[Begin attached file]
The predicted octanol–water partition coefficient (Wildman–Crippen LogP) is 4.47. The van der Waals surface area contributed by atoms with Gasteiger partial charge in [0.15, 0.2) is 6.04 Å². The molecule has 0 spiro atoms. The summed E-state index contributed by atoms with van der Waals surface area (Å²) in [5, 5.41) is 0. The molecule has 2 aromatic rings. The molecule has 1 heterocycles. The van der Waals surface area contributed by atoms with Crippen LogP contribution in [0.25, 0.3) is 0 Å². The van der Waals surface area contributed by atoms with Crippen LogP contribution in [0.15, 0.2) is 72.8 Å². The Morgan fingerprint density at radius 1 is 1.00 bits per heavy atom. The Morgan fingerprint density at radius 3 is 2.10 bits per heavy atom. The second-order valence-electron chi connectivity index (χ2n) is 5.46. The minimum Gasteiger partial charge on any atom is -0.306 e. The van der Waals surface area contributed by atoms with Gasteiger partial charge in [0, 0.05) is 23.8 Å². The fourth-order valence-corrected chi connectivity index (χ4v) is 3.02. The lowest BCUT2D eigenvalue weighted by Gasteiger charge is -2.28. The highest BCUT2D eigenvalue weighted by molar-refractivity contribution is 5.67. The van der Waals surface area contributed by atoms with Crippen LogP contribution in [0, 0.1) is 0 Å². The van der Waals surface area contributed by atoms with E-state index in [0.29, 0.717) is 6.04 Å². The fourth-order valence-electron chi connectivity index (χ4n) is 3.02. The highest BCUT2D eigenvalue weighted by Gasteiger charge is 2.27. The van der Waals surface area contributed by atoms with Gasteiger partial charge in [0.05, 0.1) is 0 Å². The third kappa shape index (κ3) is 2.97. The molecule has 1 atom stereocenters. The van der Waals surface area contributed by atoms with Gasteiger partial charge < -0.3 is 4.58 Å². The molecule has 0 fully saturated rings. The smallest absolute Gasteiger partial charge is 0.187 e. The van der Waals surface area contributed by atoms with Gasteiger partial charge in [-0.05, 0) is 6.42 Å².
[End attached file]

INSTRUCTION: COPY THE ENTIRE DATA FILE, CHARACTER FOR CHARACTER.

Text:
The predicted octanol–water partition coefficient (Wildman–Crippen LogP) is 4.47. The van der Waals surface area contributed by atoms with Gasteiger partial charge in [0.15, 0.2) is 6.04 Å². The molecule has 0 spiro atoms. The summed E-state index contributed by atoms with van der Waals surface area (Å²) in [5, 5.41) is 0. The molecule has 2 aromatic rings. The molecule has 1 heterocycles. The van der Waals surface area contributed by atoms with Crippen LogP contribution in [0.25, 0.3) is 0 Å². The van der Waals surface area contributed by atoms with Crippen LogP contribution in [0.15, 0.2) is 72.8 Å². The Morgan fingerprint density at radius 1 is 1.00 bits per heavy atom. The Morgan fingerprint density at radius 3 is 2.10 bits per heavy atom. The second-order valence-electron chi connectivity index (χ2n) is 5.46. The minimum Gasteiger partial charge on any atom is -0.306 e. The van der Waals surface area contributed by atoms with Gasteiger partial charge in [0, 0.05) is 23.8 Å². The fourth-order valence-corrected chi connectivity index (χ4v) is 3.02. The lowest BCUT2D eigenvalue weighted by Gasteiger charge is -2.28. The highest BCUT2D eigenvalue weighted by molar-refractivity contribution is 5.67. The van der Waals surface area contributed by atoms with Crippen LogP contribution in [0, 0.1) is 0 Å². The van der Waals surface area contributed by atoms with E-state index in [0.29, 0.717) is 6.04 Å². The fourth-order valence-electron chi connectivity index (χ4n) is 3.02. The highest BCUT2D eigenvalue weighted by Gasteiger charge is 2.27. The van der Waals surface area contributed by atoms with Gasteiger partial charge in [0.05, 0.1) is 0 Å². The third kappa shape index (κ3) is 2.97. The molecule has 1 atom stereocenters. The van der Waals surface area contributed by atoms with Gasteiger partial charge < -0.3 is 4.58 Å². The molecule has 0 fully saturated rings. The smallest absolute Gasteiger partial charge is 0.187 e. The van der Waals surface area contributed by atoms with Gasteiger partial charge in [-0.05, 0) is 6.42 Å².